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How to Conditionally Load JavaScript files

Minimizing asset loading time and increasing performance of a website is a web-developer’s first priority. These days most websites depend heavily on several JavaSript and CSS files including third-party ones. You can add all of them in your head tag (or at the end of body). Or you can lazy-load them later depending on certain conditions.

Why conditionally load resources

Loading all JavaScript files at once can drop site performance significantly. Needless to say, if your site is slow, users will stay long enough to finish loading. There is yet another reason why you may want to load JavaScript at a later stage: You may not need all the javascript for every user. Depending on the browser, location and device among many other factors, there can be separate file for each case. Performing the tests and loading libraries depending on the result is the right thing to do in such cases.

Why not use deferred

JavaScript used to provide a deferred attribute to load files at a later stage. But the method has been deprecated and replaced by Promise class. Besides, this method did not let you load files depending on a certain condition — it just loaded them later.

How to load libraries based on conditions

There are several things you can do to load JavaScript (and CSS stylesheets for that matter) depending on certain conditions. Here I am going to discuss two methods.

1. Using vanilla JavaScript

You can perform a certain check with vanilla JS. And then, depending on the result, you can create a script tag (inside head may be) and set the src attribute to the url of the source file.

For example, let us say you want to load separate resources for desktop users and for mobile users. You can use this:

var script = document.createElement("script");
    script.type = "text/javascript";

if (window.matchMedia("(max-width: 568px)").matches) {
    script.src = "//path/to/mobile-users.js";
} else {
    script.src = "//path/to/desktop-users.js";
}

document.body.appendChild(script);

The above code creates a script tag and performs a test with window.matchMedia. If the results show that the user is on a mobile device (max-width is 568px, e.g.), then set the source of the script tag to the javascript file intended for mobile-users. Otherwise, set it to desktop-users.js. Finally, it appends the script tag to the end of body. You can use similar logic for CSS stylesheets (create a tag, set rel to stylesheet, etc.)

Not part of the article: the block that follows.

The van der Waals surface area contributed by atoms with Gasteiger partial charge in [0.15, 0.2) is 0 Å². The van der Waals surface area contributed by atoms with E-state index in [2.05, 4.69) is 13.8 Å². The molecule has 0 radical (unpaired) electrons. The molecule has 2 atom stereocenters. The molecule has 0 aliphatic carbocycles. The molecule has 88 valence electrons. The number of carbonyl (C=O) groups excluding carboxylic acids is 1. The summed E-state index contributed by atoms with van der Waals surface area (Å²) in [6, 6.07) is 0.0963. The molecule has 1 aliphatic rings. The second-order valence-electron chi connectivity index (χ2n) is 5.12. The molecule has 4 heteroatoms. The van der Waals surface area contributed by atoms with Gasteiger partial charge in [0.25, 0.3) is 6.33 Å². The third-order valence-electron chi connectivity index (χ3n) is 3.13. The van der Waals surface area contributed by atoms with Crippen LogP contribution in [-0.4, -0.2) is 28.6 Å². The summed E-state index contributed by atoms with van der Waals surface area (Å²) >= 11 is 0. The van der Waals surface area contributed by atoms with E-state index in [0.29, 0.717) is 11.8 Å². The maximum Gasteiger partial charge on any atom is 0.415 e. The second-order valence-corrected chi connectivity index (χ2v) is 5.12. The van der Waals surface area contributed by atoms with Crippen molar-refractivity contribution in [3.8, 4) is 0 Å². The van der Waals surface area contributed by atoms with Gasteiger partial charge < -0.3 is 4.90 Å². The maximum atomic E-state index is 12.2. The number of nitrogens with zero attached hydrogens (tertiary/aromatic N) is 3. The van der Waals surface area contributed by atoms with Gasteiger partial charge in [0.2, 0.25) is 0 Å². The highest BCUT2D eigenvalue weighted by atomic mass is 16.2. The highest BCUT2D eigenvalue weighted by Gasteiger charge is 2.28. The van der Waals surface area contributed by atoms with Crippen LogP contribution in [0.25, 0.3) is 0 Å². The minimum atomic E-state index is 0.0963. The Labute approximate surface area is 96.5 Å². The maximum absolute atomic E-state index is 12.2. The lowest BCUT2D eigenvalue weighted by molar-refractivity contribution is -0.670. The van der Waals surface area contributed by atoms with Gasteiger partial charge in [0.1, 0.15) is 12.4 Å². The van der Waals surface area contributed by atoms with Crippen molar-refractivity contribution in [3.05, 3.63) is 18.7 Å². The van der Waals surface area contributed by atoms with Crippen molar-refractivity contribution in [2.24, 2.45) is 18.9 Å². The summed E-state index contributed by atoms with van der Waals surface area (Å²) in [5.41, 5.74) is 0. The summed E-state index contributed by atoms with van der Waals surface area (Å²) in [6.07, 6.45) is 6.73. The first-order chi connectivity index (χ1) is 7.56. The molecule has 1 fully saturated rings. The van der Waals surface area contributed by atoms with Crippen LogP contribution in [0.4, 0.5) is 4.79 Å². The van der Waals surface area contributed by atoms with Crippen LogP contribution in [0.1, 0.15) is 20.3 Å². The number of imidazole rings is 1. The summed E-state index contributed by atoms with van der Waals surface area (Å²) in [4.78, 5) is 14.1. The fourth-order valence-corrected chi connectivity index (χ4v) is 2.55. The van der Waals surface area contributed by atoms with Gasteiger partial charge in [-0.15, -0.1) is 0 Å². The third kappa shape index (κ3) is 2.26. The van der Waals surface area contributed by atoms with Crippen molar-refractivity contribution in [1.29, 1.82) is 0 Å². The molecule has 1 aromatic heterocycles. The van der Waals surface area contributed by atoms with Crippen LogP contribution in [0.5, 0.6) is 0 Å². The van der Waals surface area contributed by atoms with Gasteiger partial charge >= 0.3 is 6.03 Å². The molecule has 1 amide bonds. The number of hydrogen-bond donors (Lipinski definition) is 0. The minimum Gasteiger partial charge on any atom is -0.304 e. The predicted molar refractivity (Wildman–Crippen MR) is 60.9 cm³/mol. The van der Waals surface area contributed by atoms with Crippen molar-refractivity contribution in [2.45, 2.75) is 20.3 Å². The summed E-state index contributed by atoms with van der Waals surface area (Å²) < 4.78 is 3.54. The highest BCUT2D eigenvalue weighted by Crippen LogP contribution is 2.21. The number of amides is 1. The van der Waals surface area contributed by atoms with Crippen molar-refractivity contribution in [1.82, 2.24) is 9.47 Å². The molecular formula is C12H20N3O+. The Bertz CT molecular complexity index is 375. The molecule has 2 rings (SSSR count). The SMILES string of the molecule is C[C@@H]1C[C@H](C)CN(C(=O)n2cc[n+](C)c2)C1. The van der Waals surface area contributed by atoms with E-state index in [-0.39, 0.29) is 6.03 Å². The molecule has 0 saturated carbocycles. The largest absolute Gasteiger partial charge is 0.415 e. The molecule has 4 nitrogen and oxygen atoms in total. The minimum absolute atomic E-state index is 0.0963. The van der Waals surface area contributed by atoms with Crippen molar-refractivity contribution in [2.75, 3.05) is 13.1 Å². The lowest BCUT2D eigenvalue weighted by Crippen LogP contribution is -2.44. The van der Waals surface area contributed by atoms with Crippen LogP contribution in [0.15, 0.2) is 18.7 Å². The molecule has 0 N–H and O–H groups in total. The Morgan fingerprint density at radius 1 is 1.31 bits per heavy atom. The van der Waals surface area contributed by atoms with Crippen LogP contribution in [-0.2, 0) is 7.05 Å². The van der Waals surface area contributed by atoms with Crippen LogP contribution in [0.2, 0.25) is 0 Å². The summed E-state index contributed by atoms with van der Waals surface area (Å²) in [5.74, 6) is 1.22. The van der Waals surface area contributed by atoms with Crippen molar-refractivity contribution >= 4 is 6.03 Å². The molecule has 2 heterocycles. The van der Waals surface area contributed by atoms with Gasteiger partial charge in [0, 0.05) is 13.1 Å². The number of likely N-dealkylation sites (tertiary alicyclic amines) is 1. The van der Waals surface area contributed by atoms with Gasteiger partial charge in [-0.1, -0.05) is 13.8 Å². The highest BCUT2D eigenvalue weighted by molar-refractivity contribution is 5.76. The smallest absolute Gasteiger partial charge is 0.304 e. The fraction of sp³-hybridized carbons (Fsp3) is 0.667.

2. Using jQuery

However outdated you may tag jQuery, it is still widely used. Using jQuery, you can achieve the same conditional resource loading, with less amount of code. jQuery provides a getScript method to load JavaScript files and execute them. For instance, you may have:

if (window.matchMedia("(max-width: 568px)").matches) {
   $.getScript("//path/to/mobile-users.js");
} else { 
   $.getScript("//path/to/desktop-users.js");
}

This is a lot less amount of code but it is useless if you want to conditionally load CSS stylesheets.

3. Carl.js

Carl.js, short for Conditional Asset Resource Loader, is a tiny yet useful JavaScript library that lets you load CSS, JavaScript and even HTML files, depending on test results. Carl.js can be used by simply writing a resources.json file. The syntax is dead simple — for each condition, write a test and an array of resources to load if the test passes. It is something like this:

{
   "form.login-form":
     [ 
       "/path/to/login-form-styles.css",
       "/path/to/login-logic.js"
     ]
}

The above code will load a JavaScript and a CSS file only on form tags which has a class login-form.  Carl.js is very useful on large projects where you want to organize individual resources. Indirectly, it forces you to break web-pages into small and reusable components.

Conclusion

Resource-heavy web-pages need more care when it comes to delivering JavaScript libraries and CSS stylesheets. In order to ensure optimal page-speed without sacrificing user-experience, conditional resource delivery is more beneficial than monolithic html structure. I personally prefer using Carl.js over the other two methods I described above. This is mostly because I forces me to write reusable components. Plus, it is more convenient to manage the resources from one single file.